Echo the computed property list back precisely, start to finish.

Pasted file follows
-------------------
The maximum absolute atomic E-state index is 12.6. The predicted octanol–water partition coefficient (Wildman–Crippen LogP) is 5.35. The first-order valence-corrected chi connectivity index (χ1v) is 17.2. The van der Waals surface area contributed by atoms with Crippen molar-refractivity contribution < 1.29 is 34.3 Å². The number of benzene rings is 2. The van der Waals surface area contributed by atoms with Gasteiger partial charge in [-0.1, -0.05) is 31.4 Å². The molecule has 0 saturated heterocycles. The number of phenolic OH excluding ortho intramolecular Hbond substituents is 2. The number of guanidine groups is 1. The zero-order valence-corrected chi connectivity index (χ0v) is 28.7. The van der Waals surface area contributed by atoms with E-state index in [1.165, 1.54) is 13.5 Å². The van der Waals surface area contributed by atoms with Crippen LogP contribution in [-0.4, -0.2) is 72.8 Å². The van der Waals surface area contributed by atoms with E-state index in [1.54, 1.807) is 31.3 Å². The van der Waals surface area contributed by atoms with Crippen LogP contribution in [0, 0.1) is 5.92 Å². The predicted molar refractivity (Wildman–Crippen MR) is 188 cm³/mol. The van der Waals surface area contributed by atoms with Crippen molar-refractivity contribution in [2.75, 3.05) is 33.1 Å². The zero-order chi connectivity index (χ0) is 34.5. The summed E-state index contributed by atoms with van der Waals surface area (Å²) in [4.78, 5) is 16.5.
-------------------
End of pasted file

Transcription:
The maximum absolute atomic E-state index is 12.6. The predicted octanol–water partition coefficient (Wildman–Crippen LogP) is 5.35. The first-order valence-corrected chi connectivity index (χ1v) is 17.2. The van der Waals surface area contributed by atoms with Crippen molar-refractivity contribution < 1.29 is 34.3 Å². The number of benzene rings is 2. The van der Waals surface area contributed by atoms with Gasteiger partial charge in [-0.1, -0.05) is 31.4 Å². The molecule has 0 saturated heterocycles. The number of phenolic OH excluding ortho intramolecular Hbond substituents is 2. The number of guanidine groups is 1. The zero-order valence-corrected chi connectivity index (χ0v) is 28.7. The van der Waals surface area contributed by atoms with E-state index in [1.165, 1.54) is 13.5 Å². The van der Waals surface area contributed by atoms with Crippen LogP contribution in [-0.4, -0.2) is 72.8 Å². The van der Waals surface area contributed by atoms with E-state index in [1.54, 1.807) is 31.3 Å². The van der Waals surface area contributed by atoms with Crippen LogP contribution in [0, 0.1) is 5.92 Å². The predicted molar refractivity (Wildman–Crippen MR) is 188 cm³/mol. The van der Waals surface area contributed by atoms with Crippen molar-refractivity contribution in [2.75, 3.05) is 33.1 Å². The zero-order chi connectivity index (χ0) is 34.5. The summed E-state index contributed by atoms with van der Waals surface area (Å²) in [4.78, 5) is 16.5.